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  Wikipedia: Cigars of the Pharaoh

Wikipedia: Cigars of the Pharaoh
Cigars of the Pharaoh
From Wikipedia, the free encyclopedia.

Cigars of the Pharaoh (Les Cigares du Pharaon) is a Tintin book by Hergé.

Tintin exposes a ring of opium distributors. Like the other early adventures it is a sequence of short, unconnected skirmishes; but for the first time Hergé introduces a common thread, the mysterious cigars. The book version is considerably shorter than the version that was published serially. This original version is now also available in book form.


Tintin is on a ship with Dr Sarcophagus, an Egyptologist, who tries unsuccessfully to keep a paper from going overboard. Sarcophagus then realizes that the paper is not the Kih-Oskh papyrus he thought it was but a travel agency prospectus. Tintin then bumps into Roberto Rastapopoulos, also a passenger on the ship, and apologizes.

This is also where Tintin first meets the Thompson twins, who have found heroin in Tintin's compartment that had been planted there. They are chasing Tintin throughout the book, with often comic results.

Sarcophagus is on a trip to Egypt to explore Kih-Oskh's tomb, and Tintin decides to come along, craftily escaping his imprisonment by the Thompsons.

In the tomb, Tintin and Sarcophagus are startled several times by doors closing behind them. They come to a room where rows of Egyptologists are entombed. At the end of the row are three empty sarcophagi, one for each of Tintin, Snowy, and Sarcophagus. A drugged vapor fills the room, and they fall asleep.

Next thing they know, they are in the sarcophagi, which are thrown overboard and float in the sea. Tintin and Snowy tie their coffins together, but Sarcophagus's drifts away.

They are rescued from a gigantic wave by a small boat, who take care of him until they get to shore. On it they meet one Senhor Oliveira da Figuera, a Portuguese salesman, who runs a shop in the middle of the desert. He somehow manages to persuade Tintin to buy all manner of utterly useless items. Tintin walks away overloaded with stuff, including a top hat, ski poles, a doghouse on wheels, and a lead for Snowy, accompanied by the thought "Just as well I didn't fall for his patter; you can end up with all sorts of useless stuff if you're not careful"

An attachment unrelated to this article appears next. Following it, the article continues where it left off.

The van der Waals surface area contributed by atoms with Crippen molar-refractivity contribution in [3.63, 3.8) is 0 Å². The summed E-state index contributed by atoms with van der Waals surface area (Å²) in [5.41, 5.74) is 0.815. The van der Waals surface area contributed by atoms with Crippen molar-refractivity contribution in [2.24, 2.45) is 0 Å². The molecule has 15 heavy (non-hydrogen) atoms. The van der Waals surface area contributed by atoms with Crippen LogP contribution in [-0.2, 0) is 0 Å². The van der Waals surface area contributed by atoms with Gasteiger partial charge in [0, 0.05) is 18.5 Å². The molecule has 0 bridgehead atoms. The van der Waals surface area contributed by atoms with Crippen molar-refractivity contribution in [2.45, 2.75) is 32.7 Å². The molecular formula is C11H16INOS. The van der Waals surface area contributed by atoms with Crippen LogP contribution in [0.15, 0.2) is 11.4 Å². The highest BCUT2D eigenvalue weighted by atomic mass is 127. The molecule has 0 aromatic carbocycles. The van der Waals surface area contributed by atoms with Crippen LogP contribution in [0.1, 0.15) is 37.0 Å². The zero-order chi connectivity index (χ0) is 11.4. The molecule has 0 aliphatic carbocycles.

Tintin hears a woman screaming and rushes to her aid. The woman turns out to be an actor in a movie that Rastapopoulos is making; he rushes up angry. After Tintin apologizes profusely, they talk for a while, and Rastapopoulos confesses that he has been following Tintin's adventures for some time.

When Tintin returns to the boat, he discovers, much to his surprise, that it has been smuggling guns. There is a lengthy comic sequence involving the Thompson twins.

Tintin then sets out across the desert, and accidently runs into Sheik Patrash Pasha, whose anger immediately turns to happy surprise when he learns that his captive is Tintin, whose exploits he has read of for years. He is the only character to have read a Tintin book in the series. He also shows Tintin one of the books he has read: in the first B/W version, Tintin in the Congo, in the second, Tintin in America, but oddly in the third, Destination Moon, an adventure that for Tintin wouldn't happen for many years.

In Arabia, Thomson & Thompson are fighting someone and hit a local Arab on the head, mistaking him for someone else. Shortly afterward, Tintin arrives and finds a procession of armed Arabs. "One of our sheiks was bashed on the head by two men from the Djelababi tribe," explains one of them. "And that means war!" Tintin is enlisted in their army under the name Ali-Bhai.

While cleaning the colonel's office, he finds a cigar label with Kih-Oskh's sign - a circle with a wavy line through it and two dots on it, rather like a yin-yang symbol. He is charged with spying and executed by firing squad. Fortunately, he does not actually die, and is dug up later alive. From there he flees in a military airoplane pursued by others. To save himself Tintin takes a dive and lands in India.

In India, he meets a large group of people, taken to them by elephants. Later, he talks with one of them, Zloty the poet, who is explaining the opium trade and oppression of farmers when the fakir, outside on his rope, blows a dart at him. He explains that it is poisoned with Rajaijah juice, which drives one mad.

Tintin finds the hideout of a secret society including the fakir, the colonel, and several others. He also finds Sarcophagus, who is mad and thinks he is Ramses II. He takes Sarcophagus and Zloty to the asylum with a letter from the doctor, but someone in the secret society has substituted the letter and Tintin ends up imprisoned. He escapes by jumping on an inmate and over the wall. Later Snowy survives angry Indians chasing him for frightening the holy cow by acting as the Nataraja.

Tintin suspects that The Maharaja of Gaipajama is next, whom he had met in the jungle, so he puts a dummy in his bedroom and sleeps somewhere else. Indeed the dummy was hit by a dart.

He finds the hideout in a tree. The people within look rather like the K.K.K., as Tintin comments.

Chasing the chief of the secret society, he recovers the Maharaja's son (Kidnapped by the chief), but the chief falls off a cliff and (presumably) dies, his identity still unknown (revealed in The Blue Lotus as Rastapopoulos). The cigars turn out to be tobacco wrapped around opium.

The followup to Cigars of the Pharaoh was The Blue Lotus in 1936.


From Wikipedia, the free encyclopedia. 
Modified by Geona